The COVID-19 pandemic has brought uncertain times and a growing list of worries to many Tulsans.
The Rev. Jeff Jaynes, executive director of Restore Hope Ministries, believes losing your home shouldn’t be one of them. Founded in 1978, Restore Hope has worked toward hunger reduction and focused on homeless prevention efforts about 25 years ago. However, the current health and economic situation has prompted a new sense of urgency from community leaders regarding Tulsa’s affordable housing and eviction disaster.
“This is an unprecedented situation,” Jaynes says. “We do not want people to become homeless in the middle of a pandemic. Restore Hope has dramatically ramped up our efforts, and we certainly need partners to help us to do that.”
On June 1, the Charles and Lynn Schusterman Family Foundation and the Tulsa Area COVID-19 Response Fund, administered by the Tulsa Community Foundation and Tulsa Area United Way, announced a partnership with Restore Hope to help pay past-due rent for more than 500 families with pending cases filed on the Tulsa County Forcible Entry and Detainer (FED) Docket.
Jaynes says Restore Hope began contacting landlords and their attorneys as soon as word came out regarding the partnership. Volunteers were at the courthouse everyday eviction cases were heard to connect with parties and provide information. Since 342 of the cases were represented by three attorneys on the plaintiff (landlord) side, Jaynes says he felt confident Restore Hope connected with well over a majority of the landlords involved.
However, “From what we have heard, landlords did not want to agree to not file evictions for the 90 days after the agreement was signed,” he says. “When we put the contract together, we included a provision to ensure that tenants knew they still needed to abide by their lease agreement (which would include payment) and even noted that mediation was available for issues such as non-payment of rent. We also let every landlord know that we would also include payment for June’s rent given the timing of the announcement. So, in effect, we were covering 30 days of the 90-day window up front.”
According to Jaynes, as of July 1, 49 landlords out of 572 cases had agreed to the funding.
According to Princeton University’s Eviction Lab, a 2016 study of the top evicting cities in the U.S. ranks Tulsa 11th out of 100.
“What people don’t understand is how little it takes to get evicted,” says Roni Amit, director of the Terry West Civil Legal Clinic and assistant clinical professor of law at the University of Tulsa.
Amit and a group of students spent the spring semester observing eviction proceedings and analyzing the January 2020 eviction docket from Tulsa County. According to court records, one Tulsa family was evicted over $48. Amit says the students began observing eviction proceedings as a way to think about the eviction issue and what they as future lawyers could do. After observing access to justice barriers in the courtroom, they decided to get a more systemic picture by analyzing a full month of data.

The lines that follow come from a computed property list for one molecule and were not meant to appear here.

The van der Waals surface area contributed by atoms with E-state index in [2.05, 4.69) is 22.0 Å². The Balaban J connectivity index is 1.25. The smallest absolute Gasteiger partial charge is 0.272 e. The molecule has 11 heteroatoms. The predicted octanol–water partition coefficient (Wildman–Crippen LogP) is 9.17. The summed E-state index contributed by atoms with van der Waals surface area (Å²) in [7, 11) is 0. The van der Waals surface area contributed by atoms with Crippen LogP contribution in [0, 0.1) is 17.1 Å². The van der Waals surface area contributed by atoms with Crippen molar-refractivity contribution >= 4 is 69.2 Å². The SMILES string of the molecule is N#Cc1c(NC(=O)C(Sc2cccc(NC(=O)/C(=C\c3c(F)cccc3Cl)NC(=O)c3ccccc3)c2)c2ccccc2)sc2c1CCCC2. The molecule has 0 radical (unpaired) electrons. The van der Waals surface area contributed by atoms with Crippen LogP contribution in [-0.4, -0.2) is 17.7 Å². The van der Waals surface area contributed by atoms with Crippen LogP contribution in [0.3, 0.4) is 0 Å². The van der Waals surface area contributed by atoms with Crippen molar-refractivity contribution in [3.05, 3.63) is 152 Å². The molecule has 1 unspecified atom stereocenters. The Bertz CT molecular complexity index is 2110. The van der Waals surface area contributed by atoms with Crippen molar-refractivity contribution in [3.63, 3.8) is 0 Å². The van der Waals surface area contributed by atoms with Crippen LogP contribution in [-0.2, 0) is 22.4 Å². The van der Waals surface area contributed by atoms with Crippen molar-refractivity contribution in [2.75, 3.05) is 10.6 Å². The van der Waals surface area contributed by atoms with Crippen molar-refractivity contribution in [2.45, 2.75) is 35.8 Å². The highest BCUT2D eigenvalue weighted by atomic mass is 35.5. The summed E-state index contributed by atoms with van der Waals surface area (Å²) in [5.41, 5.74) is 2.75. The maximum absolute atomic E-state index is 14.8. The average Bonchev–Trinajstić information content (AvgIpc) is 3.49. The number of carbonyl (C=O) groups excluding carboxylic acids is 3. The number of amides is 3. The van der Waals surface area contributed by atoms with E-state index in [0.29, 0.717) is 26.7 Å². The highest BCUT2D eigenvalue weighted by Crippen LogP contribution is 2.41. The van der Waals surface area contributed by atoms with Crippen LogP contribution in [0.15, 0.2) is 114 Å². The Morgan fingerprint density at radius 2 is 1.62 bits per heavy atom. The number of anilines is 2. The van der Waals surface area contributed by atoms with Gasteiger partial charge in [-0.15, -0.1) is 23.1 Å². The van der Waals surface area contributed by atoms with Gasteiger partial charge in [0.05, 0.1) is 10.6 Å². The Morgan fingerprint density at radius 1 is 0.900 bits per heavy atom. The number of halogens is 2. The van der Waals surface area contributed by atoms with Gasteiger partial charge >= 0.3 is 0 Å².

She was surprised to find how few protections were provided for the tenant in the Oklahoma Residential and Landlord Tenant Act.
“It’s a very landlord-friendly piece of legislation,” Amit says, referencing very few protections for tenants. Barriers for tenants to address problems with their properties are greater than for landlords. “Landlords are not even required to return the security deposit unless tenants make a written request within a certain time period, which is something many tenants may be unaware of.”
Both Jaynes and Amit say many tenants do not understand their rights or the eviction process.
“Seventy-five percent of the people who have been filed on for eviction since the COVID crisis started are facing eviction for the first time. That’s really a big deal,” Jaynes says. “They’re scared. They don’t know the process. They’ve never had to ask for help.”
Amit adds, “They are confused about what happens in court, particularly when they are sent into the hallway to negotiate with landlords. There are few resources available to tenants at the courthouse. Tenants also do not understand that they could benefit from consulting with the pro bono lawyers who are present at the courthouse.”
An eviction reflects on a tenant’s record and many landlords are unwilling to rent to someone with an eviction on their record, Amit says. “Even if there is no eviction judgement, the eviction filing still shows up on a person’s record.”
Traditionally the FED docket is heard at 2 p.m. on weekdays except for Wednesday.
“That’s when school and daycare are getting out, and people are working,” Jaynes says. “It’s easy for a landlord or attorney who is paid to be there. It’s another thing for the working families that are needing this assistance to get there.
“On a regular court hearing day there would potentially be 250 evictions cases for a two-hour court hearing. So if all those people show up, that would be 30 seconds a case. That’s just not possible,” Jaynes says.
“What the Schusterman Family Foundation wanted to do was to limit future cases,” as well as help landlords/tenants.
Restore Hope is urging landlords and tenants to take advantage of Early Settlement Mediation, a court-sponsored alternative resolution program that is sponsored by the State of Oklahoma Supreme Court.
“It’s free for the people that participate,” Jaynes says. Both parties come out with a mutually agreed resolution 75% percent of the time, he adds, with this process able to be be accomplished remotely, reducing the need for in-person contact. “The mediators are trained and ready, and they’re completely unused.”
“Sometimes as Americans, as Oklahomans, as Tulsans, we don’t want to ask for help and, especially if it’s our first time in a crisis situation, we’re afraid,” Jaynes says. “Call 211 and ask for help. Go to your hearing and ask for help.”